Faculty's own brand of education
The Faculty of Physics and Engineering works under the auspices of the International Research Center for Nanophotonics and Metamaterials headed by renowned Professor Pavel Belov. The center houses five international laboratories: the Laboratory of Applied Radiophysics, the Laboratory of Nano-Optomechanics, the Laboratory of Light-matter Coupling in Nanostructures, the Laboratory of Metamaterials, and the Laboratory of Hybrid Nanophotonics and Optoelectronics.
“We base our work on the three pillars of science, education, and engineering, and we believe that there is no such thing as “local” science, because science is always global”, said Mikhail Petrov, vice-dean of The Faculty of Physics and Engineering.
The Faculty collaborates with the Ioffe Institute. Bachelor’s students study mathematics, theoretical and applied physics, as well as learn how to use software programs necessary for their research.
Teachers also work to involve students in various projects that would help them acquire teamwork skills. For example, freshmen were asked to come up with an idea for how to prevent silt build-up on surfaces that are in constant contact with water. The students decided to use magnetic nanoparticles.
“Studying here has nothing to do with cramming. Many students start working in our laboratories before graduation. Some of them go abroad to work at our partner-universities. And many international students come here as well, so it's not brain drain, it's brain circulation. But, of course, not all our students become scientists; many of them work in the industry, at companies such as LG, Philips, Samsung, Bosch, etc. Apart from studies, our students can take part in various conferences, internships and summer schools”, said Mikhail Petrov.
Young scientists and this year's applicants to the university’s programs also attended the Open Day. They told the applicants about their projects and achievements. Kseniya Baryshnikova, research associate at the Department of Nanophotonics and Metamaterials and winner of the recent RUSNANO Science Slam, told the audience about dark matter, while Maksim Miagkikh, a high-school student from St. Petersburg, presented his research on how nanostructures can increase the efficiency of solar cells.
Science is fun: what is dark matter and what does “fundamental science” mean?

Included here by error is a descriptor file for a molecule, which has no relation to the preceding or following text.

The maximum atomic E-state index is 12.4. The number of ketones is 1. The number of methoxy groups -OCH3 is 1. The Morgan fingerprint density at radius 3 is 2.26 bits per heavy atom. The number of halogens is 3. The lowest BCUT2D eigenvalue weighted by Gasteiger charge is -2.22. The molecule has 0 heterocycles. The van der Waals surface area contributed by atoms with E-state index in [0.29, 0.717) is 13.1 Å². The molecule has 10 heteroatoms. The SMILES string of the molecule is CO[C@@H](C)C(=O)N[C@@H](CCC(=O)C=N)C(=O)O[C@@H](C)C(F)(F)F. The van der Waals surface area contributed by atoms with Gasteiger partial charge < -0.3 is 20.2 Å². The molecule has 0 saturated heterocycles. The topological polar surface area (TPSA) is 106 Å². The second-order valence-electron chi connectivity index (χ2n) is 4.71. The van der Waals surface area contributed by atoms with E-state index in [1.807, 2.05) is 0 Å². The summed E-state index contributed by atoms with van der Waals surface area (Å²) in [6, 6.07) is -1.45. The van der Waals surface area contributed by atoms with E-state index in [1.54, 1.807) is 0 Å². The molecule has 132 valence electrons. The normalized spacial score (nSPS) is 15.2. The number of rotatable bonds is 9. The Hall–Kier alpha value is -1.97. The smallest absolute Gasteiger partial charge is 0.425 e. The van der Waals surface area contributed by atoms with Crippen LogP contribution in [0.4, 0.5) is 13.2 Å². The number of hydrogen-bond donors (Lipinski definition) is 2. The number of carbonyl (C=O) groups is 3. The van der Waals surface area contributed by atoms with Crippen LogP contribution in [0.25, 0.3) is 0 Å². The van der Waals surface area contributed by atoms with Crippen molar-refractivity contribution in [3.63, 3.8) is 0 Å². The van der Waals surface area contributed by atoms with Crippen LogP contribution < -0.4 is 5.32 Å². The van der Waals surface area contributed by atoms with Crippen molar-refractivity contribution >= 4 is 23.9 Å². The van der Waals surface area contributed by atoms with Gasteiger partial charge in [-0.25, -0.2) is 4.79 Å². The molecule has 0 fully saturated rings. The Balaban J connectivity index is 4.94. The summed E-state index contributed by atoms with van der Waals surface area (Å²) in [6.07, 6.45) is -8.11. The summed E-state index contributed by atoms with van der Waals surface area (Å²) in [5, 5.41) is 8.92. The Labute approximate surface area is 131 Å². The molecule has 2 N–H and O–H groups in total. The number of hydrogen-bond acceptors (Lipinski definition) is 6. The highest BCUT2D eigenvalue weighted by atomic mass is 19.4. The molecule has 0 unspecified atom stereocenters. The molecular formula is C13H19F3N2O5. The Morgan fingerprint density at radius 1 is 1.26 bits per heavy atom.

Kseniya Baryshnikova: For many people, “fundamental science” is just a bunch of beautiful words: string theory, galactic bubbles, etc. But it seems that it’s almost impossible to understand. And what’s more, many people believe that there is no need to understand it at all, since it is completely useless. I used to think the same way. When I was only choosing my path in science, I wanted my work to be useful for ordinary people. Back then, I couldn’t even imagine that such things as neutron stars or black holes would interest me, but everything turned out differently and today I want to tell you about dark matter.
What is dark matter? There is no theory that is 100% proven and correct, since dark matter is essentially undetectable, and many theories compete with each other over being the most feasible or beautiful. There is a theory called anapole. And I think it’s the simplest theory of dark matter ever. Imagine a doughnut or a torus. The theory states that most of the matter in the universe may be made out of particles that possess this doughnut-shaped electromagnetic field called an anapole.
But in what way can it be useful? My colleagues once asked me to come up with a model of a smart table that would charge everything on its surface, e.g. computers, phones, light bulbs. The main problem is how to prevent users from being exposed to radiation when sitting in front of such a table. Anapole can be useful here, as it allows us to transmit energy in a way that would be harmless to humans.
How to increase the efficiency of solar cells and do science while being a school student?
Maksim Miagkikh: I came to ITMO as a summer intern, and I liked it here and decided to stay. This entire year I’ve been conducting research on increasing the efficiency of solar cells. Unfortunately, these batteries are very inefficient, as light that passes through the protective cover of the battery panel is reflected and and leaves in a different direction.
What can be done to fix this? We could make the cover transparent, to allow the light to go through it. But it should still reflect light. What material is both reflective and transparent? We can use metamaterials made up of of silicon pyramid-like structures to increase the efficiency of solar cells by 30 %.
George Zograf, a PhD student at ITMO University, also attended the Open Day and described to the applicants his research on silicon particles. You can learn more about his research, in our article about the recent Science Slam in St. Petersburg.